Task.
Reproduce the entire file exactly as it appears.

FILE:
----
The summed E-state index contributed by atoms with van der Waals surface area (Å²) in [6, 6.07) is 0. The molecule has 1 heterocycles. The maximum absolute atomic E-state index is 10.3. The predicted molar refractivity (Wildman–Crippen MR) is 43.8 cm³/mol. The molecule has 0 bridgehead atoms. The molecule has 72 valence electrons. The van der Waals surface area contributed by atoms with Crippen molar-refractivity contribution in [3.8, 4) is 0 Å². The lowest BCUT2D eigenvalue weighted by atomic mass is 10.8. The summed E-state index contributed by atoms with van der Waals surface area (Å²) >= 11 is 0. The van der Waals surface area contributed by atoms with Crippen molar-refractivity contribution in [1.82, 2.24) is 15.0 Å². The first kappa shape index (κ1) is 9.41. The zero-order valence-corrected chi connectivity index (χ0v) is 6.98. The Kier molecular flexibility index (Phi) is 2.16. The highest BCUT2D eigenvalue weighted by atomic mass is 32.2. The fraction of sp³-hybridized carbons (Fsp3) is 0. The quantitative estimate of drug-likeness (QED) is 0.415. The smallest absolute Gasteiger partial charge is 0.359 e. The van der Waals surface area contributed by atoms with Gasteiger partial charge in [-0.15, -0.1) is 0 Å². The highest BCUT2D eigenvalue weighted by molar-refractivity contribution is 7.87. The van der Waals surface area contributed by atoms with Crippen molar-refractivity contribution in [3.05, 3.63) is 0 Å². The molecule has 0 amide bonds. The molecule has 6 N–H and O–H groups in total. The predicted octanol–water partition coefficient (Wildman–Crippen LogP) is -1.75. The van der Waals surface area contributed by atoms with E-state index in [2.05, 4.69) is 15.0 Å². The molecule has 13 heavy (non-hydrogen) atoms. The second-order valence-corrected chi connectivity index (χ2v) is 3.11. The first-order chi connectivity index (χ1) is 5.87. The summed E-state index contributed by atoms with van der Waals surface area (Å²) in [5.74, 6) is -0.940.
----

The summed E-state index contributed by atoms with van der Waals surface area (Å²) in [6, 6.07) is 0. The molecule has 1 heterocycles. The maximum absolute atomic E-state index is 10.3. The predicted molar refractivity (Wildman–Crippen MR) is 43.8 cm³/mol. The molecule has 0 bridgehead atoms. The molecule has 72 valence electrons. The van der Waals surface area contributed by atoms with Crippen molar-refractivity contribution in [3.8, 4) is 0 Å². The lowest BCUT2D eigenvalue weighted by atomic mass is 10.8. The summed E-state index contributed by atoms with van der Waals surface area (Å²) >= 11 is 0. The van der Waals surface area contributed by atoms with Crippen molar-refractivity contribution in [1.82, 2.24) is 15.0 Å². The first kappa shape index (κ1) is 9.41. The zero-order valence-corrected chi connectivity index (χ0v) is 6.98. The Kier molecular flexibility index (Phi) is 2.16. The highest BCUT2D eigenvalue weighted by atomic mass is 32.2. The fraction of sp³-hybridized carbons (Fsp3) is 0. The quantitative estimate of drug-likeness (QED) is 0.415. The smallest absolute Gasteiger partial charge is 0.359 e. The van der Waals surface area contributed by atoms with Gasteiger partial charge in [-0.15, -0.1) is 0 Å². The highest BCUT2D eigenvalue weighted by molar-refractivity contribution is 7.87. The van der Waals surface area contributed by atoms with Crippen molar-refractivity contribution in [3.05, 3.63) is 0 Å². The molecule has 0 amide bonds. The molecule has 6 N–H and O–H groups in total. The predicted octanol–water partition coefficient (Wildman–Crippen LogP) is -1.75. The van der Waals surface area contributed by atoms with E-state index in [2.05, 4.69) is 15.0 Å². The molecule has 13 heavy (non-hydrogen) atoms. The second-order valence-corrected chi connectivity index (χ2v) is 3.11. The first-order chi connectivity index (χ1) is 5.87. The summed E-state index contributed by atoms with van der Waals surface area (Å²) in [5.74, 6) is -0.940.